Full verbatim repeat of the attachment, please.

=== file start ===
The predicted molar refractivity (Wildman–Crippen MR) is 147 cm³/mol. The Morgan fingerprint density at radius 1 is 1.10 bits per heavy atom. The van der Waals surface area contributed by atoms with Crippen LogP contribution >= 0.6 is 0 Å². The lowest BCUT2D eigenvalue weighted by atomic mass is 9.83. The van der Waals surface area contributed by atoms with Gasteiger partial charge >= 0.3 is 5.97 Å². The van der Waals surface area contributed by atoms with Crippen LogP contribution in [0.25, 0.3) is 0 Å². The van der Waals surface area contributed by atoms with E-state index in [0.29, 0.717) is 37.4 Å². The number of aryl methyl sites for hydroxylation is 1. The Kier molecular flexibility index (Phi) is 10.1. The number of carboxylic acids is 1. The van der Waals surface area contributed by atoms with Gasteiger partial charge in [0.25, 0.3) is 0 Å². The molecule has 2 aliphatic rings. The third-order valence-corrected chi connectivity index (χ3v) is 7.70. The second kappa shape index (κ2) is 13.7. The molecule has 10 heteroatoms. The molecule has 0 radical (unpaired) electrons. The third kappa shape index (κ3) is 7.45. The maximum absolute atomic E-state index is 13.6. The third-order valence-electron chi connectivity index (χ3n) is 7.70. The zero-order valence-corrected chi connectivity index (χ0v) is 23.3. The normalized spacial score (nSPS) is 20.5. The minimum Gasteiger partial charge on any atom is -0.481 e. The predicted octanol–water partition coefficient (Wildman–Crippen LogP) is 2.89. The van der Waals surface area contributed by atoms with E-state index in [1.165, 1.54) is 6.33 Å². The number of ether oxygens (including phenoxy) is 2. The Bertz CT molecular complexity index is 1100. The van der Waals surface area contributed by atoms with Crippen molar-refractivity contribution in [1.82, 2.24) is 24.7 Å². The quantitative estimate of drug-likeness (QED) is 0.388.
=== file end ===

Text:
The predicted molar refractivity (Wildman–Crippen MR) is 147 cm³/mol. The Morgan fingerprint density at radius 1 is 1.10 bits per heavy atom. The van der Waals surface area contributed by atoms with Crippen LogP contribution >= 0.6 is 0 Å². The lowest BCUT2D eigenvalue weighted by atomic mass is 9.83. The van der Waals surface area contributed by atoms with Gasteiger partial charge >= 0.3 is 5.97 Å². The van der Waals surface area contributed by atoms with Crippen LogP contribution in [0.25, 0.3) is 0 Å². The van der Waals surface area contributed by atoms with E-state index in [0.29, 0.717) is 37.4 Å². The number of aryl methyl sites for hydroxylation is 1. The Kier molecular flexibility index (Phi) is 10.1. The number of carboxylic acids is 1. The van der Waals surface area contributed by atoms with Gasteiger partial charge in [0.25, 0.3) is 0 Å². The molecule has 2 aliphatic rings. The third-order valence-corrected chi connectivity index (χ3v) is 7.70. The second kappa shape index (κ2) is 13.7. The molecule has 10 heteroatoms. The molecule has 0 radical (unpaired) electrons. The third kappa shape index (κ3) is 7.45. The maximum absolute atomic E-state index is 13.6. The third-order valence-electron chi connectivity index (χ3n) is 7.70. The zero-order valence-corrected chi connectivity index (χ0v) is 23.3. The normalized spacial score (nSPS) is 20.5. The minimum Gasteiger partial charge on any atom is -0.481 e. The predicted octanol–water partition coefficient (Wildman–Crippen LogP) is 2.89. The van der Waals surface area contributed by atoms with E-state index in [1.165, 1.54) is 6.33 Å². The number of ether oxygens (including phenoxy) is 2. The Bertz CT molecular complexity index is 1100. The van der Waals surface area contributed by atoms with Crippen molar-refractivity contribution in [1.82, 2.24) is 24.7 Å². The quantitative estimate of drug-likeness (QED) is 0.388.